BLOG TOUR REVIEW: Betrayal – by Lilja Sigurðardóttir #RandomThingsTours #Orentober @RandomTTours @Orendabooks

Hello and welcome to my stop of the Betrayal Random Things Tours blog tour! A huge thanks to Anne Cater for inviting me to be part of this blog tour. I loved my time with the Reykjavik Noir Trilogy, so of course there was no way I could resist a new stand-alone written by the same author. And it turned out to be another solid piece of nordic noir! Want to know why? Please join me while I share my thoughts…

Title: Betrayal
Author: Lilja Sigurðardóttir
Genre: Mystery, Thriller, Suspense
First published: October 2018
Publisher: Orenda Books
Finished reading: October 4th 2020
Pages: 276
(Originally written in Icelandic: ‘Svik’)

“If only it was as easy to delete people in real life as it was on Facebook.”

*** A copy of this book was kindly provided to me by the publisher in exchange for an honest review. Thank you! ***

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I loved my time with the Reykjavik Noir Trilogy last year, so of course I couldn’t wait to try more of Lilja Sigurðardóttir‘s writing. This time around we have a stand-alone to enjoy with Betrayal, and it is without doubt another solid piece of nordic noir. Get ready to transport yourself to Iceland and enjoy an intricate and multi-dimentional story! Fans of the genre will have a great time with this one.

The Icelandic setting really shines through, and I loved how the translation stayed true to the original Icelandic names. On that note, a round of applause to Quentin Bates for the flawless translation and for enabling us to read this piece of Icelandic fiction in the first place! Betrayal is essentially a multi-dimentional story with a multiple POV structure and various different storylines in play. We have our main character Ursula and the focus on her work as a minister, we have Gunnar as her driver and bodyguard, we have the cleaner Stella and the LGBT angle, we have Petur and the mysteries around the past as well as the present… Lots of different angles and different storylines to keep you busy along the way. And of course that all important question: who is ‘the devil’ and what did he do?

There are multiple heavy elements in play… We have Ursula’s background with her work for Doctors Without Borders; the ebola in Liberia and the bombings in Syria. We have the rape case where a police officer is accused of rape and the case doesn’t seem to be investigated properly. We have the politics element and possible corruption. We have the stalking case and all it entails. We have the mystery around the death of Ursula’s father and Petur’s character in general. We have the alcoholism and addiction element. We have the cheating… And more. This seems like a lot of different elements to try and squeeze into just one story, but somehow it worked in Betrayal and I liked how the different elements were incorporated into the plot. It’s true that I’m never a fan of the whole cheating angle in a story and Ursula’s character let me down a bit because of it, but that is just a personal pet peeve I guess.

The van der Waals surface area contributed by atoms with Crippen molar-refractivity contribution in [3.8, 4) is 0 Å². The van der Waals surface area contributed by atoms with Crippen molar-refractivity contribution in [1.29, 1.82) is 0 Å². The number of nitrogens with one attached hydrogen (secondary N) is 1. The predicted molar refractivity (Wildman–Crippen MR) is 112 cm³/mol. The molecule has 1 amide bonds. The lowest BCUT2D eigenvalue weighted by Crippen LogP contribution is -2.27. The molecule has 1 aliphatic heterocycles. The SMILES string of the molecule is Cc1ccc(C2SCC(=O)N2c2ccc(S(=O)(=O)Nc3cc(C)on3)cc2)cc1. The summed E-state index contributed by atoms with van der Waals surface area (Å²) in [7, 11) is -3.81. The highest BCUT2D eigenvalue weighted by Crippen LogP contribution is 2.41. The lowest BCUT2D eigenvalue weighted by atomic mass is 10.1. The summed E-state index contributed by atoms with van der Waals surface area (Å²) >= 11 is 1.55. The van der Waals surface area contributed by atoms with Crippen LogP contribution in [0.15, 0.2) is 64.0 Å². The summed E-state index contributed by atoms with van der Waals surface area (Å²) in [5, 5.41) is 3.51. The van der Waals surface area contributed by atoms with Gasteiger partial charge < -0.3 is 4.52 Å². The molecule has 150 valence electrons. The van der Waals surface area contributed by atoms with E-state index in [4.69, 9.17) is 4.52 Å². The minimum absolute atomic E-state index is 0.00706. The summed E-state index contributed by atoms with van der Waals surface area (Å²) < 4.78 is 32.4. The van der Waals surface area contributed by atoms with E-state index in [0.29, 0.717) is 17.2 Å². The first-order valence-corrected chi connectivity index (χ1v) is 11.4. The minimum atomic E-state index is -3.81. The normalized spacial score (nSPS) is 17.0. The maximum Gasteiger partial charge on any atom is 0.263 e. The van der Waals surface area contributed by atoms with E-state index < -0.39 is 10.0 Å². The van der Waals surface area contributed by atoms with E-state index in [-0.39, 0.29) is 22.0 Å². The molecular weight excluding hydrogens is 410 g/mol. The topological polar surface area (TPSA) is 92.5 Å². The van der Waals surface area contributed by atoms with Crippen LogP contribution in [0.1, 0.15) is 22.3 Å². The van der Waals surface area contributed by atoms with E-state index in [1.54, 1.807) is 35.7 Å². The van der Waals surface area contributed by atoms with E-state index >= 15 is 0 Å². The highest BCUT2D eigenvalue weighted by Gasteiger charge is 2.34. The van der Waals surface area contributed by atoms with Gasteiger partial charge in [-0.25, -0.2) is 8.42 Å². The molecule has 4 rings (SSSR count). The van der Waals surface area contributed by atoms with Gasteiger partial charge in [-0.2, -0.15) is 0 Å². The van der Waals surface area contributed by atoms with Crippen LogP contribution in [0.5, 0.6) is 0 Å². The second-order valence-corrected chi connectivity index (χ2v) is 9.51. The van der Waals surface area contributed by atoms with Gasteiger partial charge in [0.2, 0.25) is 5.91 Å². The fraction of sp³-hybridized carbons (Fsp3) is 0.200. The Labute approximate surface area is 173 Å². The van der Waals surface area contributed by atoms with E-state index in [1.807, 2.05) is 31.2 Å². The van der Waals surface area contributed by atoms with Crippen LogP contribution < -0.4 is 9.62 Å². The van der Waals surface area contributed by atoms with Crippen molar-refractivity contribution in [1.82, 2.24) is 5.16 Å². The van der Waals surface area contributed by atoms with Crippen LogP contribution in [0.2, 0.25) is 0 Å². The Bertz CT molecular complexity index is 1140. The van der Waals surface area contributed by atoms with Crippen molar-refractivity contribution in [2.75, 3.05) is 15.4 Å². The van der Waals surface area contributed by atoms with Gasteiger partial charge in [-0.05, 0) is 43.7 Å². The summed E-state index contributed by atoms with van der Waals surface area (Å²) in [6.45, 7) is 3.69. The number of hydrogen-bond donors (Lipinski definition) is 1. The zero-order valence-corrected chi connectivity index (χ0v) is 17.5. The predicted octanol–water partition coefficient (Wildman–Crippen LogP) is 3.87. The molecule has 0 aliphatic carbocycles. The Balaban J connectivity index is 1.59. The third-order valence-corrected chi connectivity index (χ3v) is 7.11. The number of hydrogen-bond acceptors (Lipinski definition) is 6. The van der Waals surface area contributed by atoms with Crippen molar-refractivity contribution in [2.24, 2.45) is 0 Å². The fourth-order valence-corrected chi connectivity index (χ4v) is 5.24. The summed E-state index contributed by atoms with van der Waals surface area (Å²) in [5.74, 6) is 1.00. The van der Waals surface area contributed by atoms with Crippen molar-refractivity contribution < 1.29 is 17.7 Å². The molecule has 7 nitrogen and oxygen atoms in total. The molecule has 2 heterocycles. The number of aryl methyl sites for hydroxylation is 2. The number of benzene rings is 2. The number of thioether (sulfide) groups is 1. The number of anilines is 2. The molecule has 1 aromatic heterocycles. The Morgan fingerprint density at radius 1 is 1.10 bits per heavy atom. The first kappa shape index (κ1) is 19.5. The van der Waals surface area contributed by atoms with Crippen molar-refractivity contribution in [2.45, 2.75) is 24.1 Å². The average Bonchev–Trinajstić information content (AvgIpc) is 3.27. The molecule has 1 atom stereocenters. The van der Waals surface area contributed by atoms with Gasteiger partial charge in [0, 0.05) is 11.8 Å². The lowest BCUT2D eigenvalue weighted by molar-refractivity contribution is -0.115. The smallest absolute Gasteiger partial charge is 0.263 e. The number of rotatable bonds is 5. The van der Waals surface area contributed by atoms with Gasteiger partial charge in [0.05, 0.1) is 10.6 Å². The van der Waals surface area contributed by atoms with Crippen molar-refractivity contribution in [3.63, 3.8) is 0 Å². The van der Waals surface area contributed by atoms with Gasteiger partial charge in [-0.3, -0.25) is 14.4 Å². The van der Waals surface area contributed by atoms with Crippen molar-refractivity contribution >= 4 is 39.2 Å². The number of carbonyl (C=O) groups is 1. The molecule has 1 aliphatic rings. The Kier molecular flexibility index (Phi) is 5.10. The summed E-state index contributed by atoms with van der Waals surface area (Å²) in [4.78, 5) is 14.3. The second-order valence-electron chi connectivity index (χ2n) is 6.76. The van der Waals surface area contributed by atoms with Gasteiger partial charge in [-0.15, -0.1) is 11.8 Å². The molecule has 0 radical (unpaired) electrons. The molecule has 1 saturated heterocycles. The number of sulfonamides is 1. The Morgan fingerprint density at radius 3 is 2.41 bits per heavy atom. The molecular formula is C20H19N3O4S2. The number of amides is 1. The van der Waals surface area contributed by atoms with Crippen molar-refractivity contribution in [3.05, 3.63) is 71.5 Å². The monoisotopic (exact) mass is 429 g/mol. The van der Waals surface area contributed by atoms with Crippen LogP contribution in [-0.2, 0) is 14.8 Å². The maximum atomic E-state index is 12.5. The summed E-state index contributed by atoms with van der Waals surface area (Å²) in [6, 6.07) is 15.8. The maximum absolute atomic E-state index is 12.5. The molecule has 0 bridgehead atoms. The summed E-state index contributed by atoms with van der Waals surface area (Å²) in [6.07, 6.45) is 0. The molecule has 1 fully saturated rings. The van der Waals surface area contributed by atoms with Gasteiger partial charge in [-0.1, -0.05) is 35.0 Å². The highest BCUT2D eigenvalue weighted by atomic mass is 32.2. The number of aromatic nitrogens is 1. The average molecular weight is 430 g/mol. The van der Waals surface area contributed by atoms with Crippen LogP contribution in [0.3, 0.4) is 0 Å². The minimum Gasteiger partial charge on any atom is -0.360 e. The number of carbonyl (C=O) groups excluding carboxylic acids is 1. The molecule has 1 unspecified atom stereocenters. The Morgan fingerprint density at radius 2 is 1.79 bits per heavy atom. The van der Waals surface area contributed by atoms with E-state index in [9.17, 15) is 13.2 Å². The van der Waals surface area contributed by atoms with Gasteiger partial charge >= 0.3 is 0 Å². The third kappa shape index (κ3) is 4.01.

It was interesting to see the different storylines and characters develop over time. As the threats on Ursula’s character seem to increase, so does the tension and suspense and it was interesting to see those secrets and lies slowly unravel. Betrayal definitely ends with a bang too, and I like how our main character isn’t afriad to hand out a punch. Betrayal raises important questions about politics, how rape cases are handled and about women in power positions in general… And how the media can destroy a person in the blink of an eye. It is fascinating to see those small betrayals and lies building up and escalate until the situation really gets out of control… Betrayal is an excellent piece of nordic noir and perfect for fans of the genre who like diverse and complex reads.

ABOUT THE AUTHOR

Icelandic crime-writer Lilja Sigurdardóttir was born in the town of Akranes in 1972 and raised in Mexico, Sweden, Spain and Iceland. An award-winning playwright, Lilja has written four crime novels, including Snare, Trap and Cage, making up the Reykjavik Noir trilogy, which have hit bestseller lists worldwide. The film rights have been bought by Palomar Pictures in California. She lives in Reykjavík with her partner.


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YVO’S SHORTIES #180 – Dead Wrong & A Heart So Fierce And Broken

Time for another round of Yvo’s Shorties! This time around two sequels, albeit two completely different genres. Dead Wrong turned out to be just the dose of crime thriller I was craving and A Heart So Fierce And Broken made me realize I really need to dive into the high fantasy genre more often again.


Title: Dead Wrong
(DC Maggie Jamieson #2)
Author: Noelle Holten

Genre: Mystery, Thriller, Crime
First published: March 14th 2020
Publisher: One More Chapter
Finished reading: September 27th 2020
Pages: 432

“She was always in awe of the landscape around some prisons and secure units. Beautiful on the outside, but housing evil behind the walls.”